“So what’s the story that isn’t being told?” I ask.
“Two things: how much oil actually has gone into the sea and the amount of dispersants used to make it disappear,” she says.
“The workers are getting sick with contact dermatitis, respiratory infections, nausea, and god knows what else. The BP representatives say all it is is food poisoning or dehydration. If it was just food poisoning or not enough water, why were the workers’ clothes confiscated? As we say in these parts, Answer me dat!
“I never really got nervous until I got a call at nine-thirty on a Sunday night from the BP claims office telling me to back off. But I’m speaking out. I kid my friends and family and say I’ll leave bread crumbs. The other day, two guys from Homeland Security called to take me to lunch. I’m a chef. They tried to talk food with me, to cozy up and all, and one of them told me he was a pastry chef.” Margaret shakes her head. “But I knew what they was up to, I’m not stupid. They just wanted to let me know I was bein’ watched.”
“Here’s the truth,” Margaret says, now emotional. “Where are the animals? There’s no too-da-loos, the little one-armed fiddler crabs. Ya don’t hear birds. From Amelia to Alabama, Kevin never saw a fish jump, never heard a bird sing. This is their nestin’ season. Those babies, they’re not goin’ nowhere. We had a very small pod of sperm whales in the Gulf, nobody’s seen ‘em. Guys on the water say they died in the spill and their bodies were hacked up and taken away. BP and our government don’t want nobody to see the bodies of dead sea mammals. Dolphins are choking on the surface. Fish are swimming in circles, gasping. It’s ugly, I’m tellin’ you. And nobody’s talkin’ about it. You’re not hearing nothin’ about it. As far as the media is reportin’, everythin’s being cleaned up and it’s not a problem. But you know what, unless I know where my fish is coming from, I’m eatin’ nothin’ from here.”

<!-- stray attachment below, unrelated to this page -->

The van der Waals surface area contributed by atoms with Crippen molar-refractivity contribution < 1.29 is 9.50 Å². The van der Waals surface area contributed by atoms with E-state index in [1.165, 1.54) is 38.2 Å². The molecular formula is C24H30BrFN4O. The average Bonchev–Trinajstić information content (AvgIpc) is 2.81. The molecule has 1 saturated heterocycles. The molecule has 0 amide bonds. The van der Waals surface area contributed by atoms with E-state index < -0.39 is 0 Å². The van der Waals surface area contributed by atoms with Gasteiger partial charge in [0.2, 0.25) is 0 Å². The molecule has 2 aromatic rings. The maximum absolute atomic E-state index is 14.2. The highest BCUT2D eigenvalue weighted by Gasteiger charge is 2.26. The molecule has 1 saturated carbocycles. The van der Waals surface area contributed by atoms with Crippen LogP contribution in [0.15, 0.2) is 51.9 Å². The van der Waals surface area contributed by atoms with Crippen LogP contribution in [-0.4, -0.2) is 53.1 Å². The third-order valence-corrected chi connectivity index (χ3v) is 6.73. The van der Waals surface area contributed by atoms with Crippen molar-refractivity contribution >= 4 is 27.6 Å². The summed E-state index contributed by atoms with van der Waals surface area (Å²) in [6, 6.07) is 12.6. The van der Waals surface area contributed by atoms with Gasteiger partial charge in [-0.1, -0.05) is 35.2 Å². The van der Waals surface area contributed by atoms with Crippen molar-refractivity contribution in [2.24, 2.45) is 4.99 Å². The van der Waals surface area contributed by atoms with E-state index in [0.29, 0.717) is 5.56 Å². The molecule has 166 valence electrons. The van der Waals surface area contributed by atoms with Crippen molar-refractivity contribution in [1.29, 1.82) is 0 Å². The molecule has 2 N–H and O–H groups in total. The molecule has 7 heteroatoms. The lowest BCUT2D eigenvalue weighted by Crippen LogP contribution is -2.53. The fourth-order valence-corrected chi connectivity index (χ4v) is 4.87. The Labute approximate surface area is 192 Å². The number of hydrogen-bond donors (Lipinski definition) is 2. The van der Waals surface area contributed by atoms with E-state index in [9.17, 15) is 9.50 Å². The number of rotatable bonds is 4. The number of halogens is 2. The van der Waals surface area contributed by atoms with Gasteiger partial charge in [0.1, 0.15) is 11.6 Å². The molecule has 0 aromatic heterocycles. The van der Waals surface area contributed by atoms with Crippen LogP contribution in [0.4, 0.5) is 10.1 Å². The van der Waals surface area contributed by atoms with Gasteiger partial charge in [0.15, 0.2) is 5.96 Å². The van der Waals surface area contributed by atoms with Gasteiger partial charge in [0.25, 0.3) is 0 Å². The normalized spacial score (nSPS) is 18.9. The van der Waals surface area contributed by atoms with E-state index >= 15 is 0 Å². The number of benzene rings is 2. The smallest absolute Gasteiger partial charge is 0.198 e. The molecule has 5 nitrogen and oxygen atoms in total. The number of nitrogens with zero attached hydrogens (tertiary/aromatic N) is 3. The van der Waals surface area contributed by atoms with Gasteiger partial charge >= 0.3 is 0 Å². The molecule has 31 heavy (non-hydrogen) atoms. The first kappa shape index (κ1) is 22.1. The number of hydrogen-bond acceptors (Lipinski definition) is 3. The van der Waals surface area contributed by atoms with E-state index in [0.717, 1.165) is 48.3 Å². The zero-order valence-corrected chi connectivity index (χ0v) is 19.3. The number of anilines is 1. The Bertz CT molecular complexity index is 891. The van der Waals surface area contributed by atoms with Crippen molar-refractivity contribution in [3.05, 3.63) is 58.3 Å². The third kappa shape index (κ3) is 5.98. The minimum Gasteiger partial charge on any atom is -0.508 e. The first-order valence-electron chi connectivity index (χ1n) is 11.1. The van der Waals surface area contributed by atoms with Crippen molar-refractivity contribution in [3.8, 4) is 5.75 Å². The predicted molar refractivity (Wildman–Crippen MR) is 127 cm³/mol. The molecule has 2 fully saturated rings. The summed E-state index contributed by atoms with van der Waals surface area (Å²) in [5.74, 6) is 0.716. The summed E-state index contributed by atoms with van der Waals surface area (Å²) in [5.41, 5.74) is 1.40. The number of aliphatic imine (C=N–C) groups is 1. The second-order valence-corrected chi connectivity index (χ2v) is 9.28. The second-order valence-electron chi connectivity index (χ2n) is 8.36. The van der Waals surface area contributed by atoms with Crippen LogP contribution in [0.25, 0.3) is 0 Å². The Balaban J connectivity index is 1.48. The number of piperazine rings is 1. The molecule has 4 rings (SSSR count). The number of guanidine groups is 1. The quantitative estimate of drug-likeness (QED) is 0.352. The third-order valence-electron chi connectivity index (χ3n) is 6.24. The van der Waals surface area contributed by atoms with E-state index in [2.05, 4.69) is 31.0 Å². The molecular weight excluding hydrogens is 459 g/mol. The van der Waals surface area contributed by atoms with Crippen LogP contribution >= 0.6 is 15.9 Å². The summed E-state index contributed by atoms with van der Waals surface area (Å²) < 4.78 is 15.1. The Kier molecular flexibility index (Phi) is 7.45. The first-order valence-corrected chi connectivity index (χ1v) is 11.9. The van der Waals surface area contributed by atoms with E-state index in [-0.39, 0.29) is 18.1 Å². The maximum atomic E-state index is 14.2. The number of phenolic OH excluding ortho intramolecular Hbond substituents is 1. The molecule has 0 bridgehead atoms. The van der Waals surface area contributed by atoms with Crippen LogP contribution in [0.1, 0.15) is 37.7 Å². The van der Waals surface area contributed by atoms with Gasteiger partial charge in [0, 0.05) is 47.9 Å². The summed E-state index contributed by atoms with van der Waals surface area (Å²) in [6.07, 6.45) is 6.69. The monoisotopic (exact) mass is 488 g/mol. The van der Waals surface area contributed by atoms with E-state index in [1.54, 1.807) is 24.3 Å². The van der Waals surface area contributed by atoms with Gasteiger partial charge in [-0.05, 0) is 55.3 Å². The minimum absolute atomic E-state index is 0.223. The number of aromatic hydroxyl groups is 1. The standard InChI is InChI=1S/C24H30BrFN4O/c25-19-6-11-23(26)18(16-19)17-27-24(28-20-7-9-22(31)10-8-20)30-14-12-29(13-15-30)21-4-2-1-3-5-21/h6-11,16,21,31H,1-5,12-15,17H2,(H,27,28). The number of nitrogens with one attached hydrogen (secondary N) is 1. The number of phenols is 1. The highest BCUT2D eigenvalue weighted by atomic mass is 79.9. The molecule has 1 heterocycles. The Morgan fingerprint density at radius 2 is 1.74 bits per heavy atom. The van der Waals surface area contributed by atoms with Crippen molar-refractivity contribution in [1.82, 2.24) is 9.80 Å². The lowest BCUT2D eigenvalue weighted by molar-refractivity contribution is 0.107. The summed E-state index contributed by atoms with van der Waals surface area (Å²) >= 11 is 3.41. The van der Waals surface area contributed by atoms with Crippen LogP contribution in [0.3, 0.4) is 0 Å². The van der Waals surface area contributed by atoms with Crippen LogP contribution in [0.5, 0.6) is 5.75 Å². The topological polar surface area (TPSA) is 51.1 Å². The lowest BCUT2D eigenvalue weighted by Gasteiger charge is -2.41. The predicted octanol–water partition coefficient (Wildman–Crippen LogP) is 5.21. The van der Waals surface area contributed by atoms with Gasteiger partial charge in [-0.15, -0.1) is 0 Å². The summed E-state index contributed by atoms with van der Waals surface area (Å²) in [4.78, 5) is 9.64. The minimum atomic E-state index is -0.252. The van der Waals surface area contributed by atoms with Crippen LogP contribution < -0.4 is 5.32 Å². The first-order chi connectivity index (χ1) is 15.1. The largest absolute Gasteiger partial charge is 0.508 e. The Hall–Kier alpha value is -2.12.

Margaret and I sit in silence. I am suddenly aware of the shabbiness of the neighborhood, the cracking paint on the wooden slats, the weariness of the ivy in this dripping heat.
“I’m sorry,” she says. “I haven’t cried in a long time. I’ve been tough, I’ve been holding it all together, but it breaks me up.” She looks at me with unwavering eyes, “Have you read ‘Evangeline’ by Longfellow?”
I can’t speak.
“Read it. Read it again,” Margaret says to me. “It’s our story as exiles. If I wasn’t speakin’ out about this, I’d be havin’ a nervous breakdown. I’ll tell you another thing that nobody is talkin’ about. At night, people sittin’ outside on their porches see planes comin’ into the marshes where they live, and these planes are sprayin’ them with the dispersant. That’s the truth. But hey, we’re Cajuns, who cares about us?”
“I don’t feel like an American anymore,” Margaret says. “I don’t trust our government. I don’t trust anybody in power.”
She leans forward in the heat as the pitch and fervor of frogs intensifies. “We might not be the most educated people schoolwise, but we know more about nature than any PhD. We know. We know what’s goin’ on.”Audio slide show accompanying the article can be viewed here.